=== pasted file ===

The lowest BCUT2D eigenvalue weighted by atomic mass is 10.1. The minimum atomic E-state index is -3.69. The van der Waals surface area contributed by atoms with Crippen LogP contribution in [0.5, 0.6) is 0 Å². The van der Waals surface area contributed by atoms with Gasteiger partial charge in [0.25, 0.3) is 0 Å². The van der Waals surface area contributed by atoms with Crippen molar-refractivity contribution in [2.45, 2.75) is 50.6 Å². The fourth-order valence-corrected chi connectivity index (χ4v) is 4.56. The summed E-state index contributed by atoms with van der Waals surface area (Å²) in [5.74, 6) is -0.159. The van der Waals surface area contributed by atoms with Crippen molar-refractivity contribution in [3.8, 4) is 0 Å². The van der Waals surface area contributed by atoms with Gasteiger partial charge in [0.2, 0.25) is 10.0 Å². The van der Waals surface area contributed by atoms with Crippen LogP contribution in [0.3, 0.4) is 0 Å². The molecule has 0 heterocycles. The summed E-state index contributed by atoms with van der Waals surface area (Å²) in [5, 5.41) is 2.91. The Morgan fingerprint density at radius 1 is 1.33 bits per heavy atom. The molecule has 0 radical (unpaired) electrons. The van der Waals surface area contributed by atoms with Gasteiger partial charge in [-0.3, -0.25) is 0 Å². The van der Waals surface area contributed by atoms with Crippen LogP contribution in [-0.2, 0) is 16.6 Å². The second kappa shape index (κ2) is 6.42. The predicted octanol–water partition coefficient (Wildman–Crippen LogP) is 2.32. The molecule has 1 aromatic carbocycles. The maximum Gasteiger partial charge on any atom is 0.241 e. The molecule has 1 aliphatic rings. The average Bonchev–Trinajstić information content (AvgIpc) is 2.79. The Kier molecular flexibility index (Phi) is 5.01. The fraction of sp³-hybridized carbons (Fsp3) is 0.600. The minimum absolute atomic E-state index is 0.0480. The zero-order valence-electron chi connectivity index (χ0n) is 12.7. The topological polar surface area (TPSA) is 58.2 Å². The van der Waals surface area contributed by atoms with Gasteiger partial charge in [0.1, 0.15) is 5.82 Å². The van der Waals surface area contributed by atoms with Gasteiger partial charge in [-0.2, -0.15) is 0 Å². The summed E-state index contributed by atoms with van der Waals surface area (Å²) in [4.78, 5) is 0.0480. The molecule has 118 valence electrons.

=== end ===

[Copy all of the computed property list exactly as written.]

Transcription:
The lowest BCUT2D eigenvalue weighted by atomic mass is 10.1. The minimum atomic E-state index is -3.69. The van der Waals surface area contributed by atoms with Crippen LogP contribution in [0.5, 0.6) is 0 Å². The van der Waals surface area contributed by atoms with Gasteiger partial charge in [0.25, 0.3) is 0 Å². The van der Waals surface area contributed by atoms with Crippen molar-refractivity contribution in [2.45, 2.75) is 50.6 Å². The fourth-order valence-corrected chi connectivity index (χ4v) is 4.56. The summed E-state index contributed by atoms with van der Waals surface area (Å²) in [5.74, 6) is -0.159. The van der Waals surface area contributed by atoms with Crippen molar-refractivity contribution in [3.8, 4) is 0 Å². The van der Waals surface area contributed by atoms with Gasteiger partial charge in [0.2, 0.25) is 10.0 Å². The van der Waals surface area contributed by atoms with Crippen LogP contribution in [0.3, 0.4) is 0 Å². The molecule has 0 heterocycles. The summed E-state index contributed by atoms with van der Waals surface area (Å²) in [5, 5.41) is 2.91. The Morgan fingerprint density at radius 1 is 1.33 bits per heavy atom. The molecule has 0 radical (unpaired) electrons. The van der Waals surface area contributed by atoms with Gasteiger partial charge in [-0.3, -0.25) is 0 Å². The van der Waals surface area contributed by atoms with Crippen LogP contribution in [-0.2, 0) is 16.6 Å². The second kappa shape index (κ2) is 6.42. The predicted octanol–water partition coefficient (Wildman–Crippen LogP) is 2.32. The molecule has 1 aromatic carbocycles. The maximum Gasteiger partial charge on any atom is 0.241 e. The molecule has 1 aliphatic rings. The average Bonchev–Trinajstić information content (AvgIpc) is 2.79. The Kier molecular flexibility index (Phi) is 5.01. The fraction of sp³-hybridized carbons (Fsp3) is 0.600. The minimum absolute atomic E-state index is 0.0480. The zero-order valence-electron chi connectivity index (χ0n) is 12.7. The topological polar surface area (TPSA) is 58.2 Å². The van der Waals surface area contributed by atoms with Gasteiger partial charge in [0.1, 0.15) is 5.82 Å². The van der Waals surface area contributed by atoms with Gasteiger partial charge in [-0.2, -0.15) is 0 Å². The summed E-state index contributed by atoms with van der Waals surface area (Å²) in [4.78, 5) is 0.0480. The molecule has 118 valence electrons.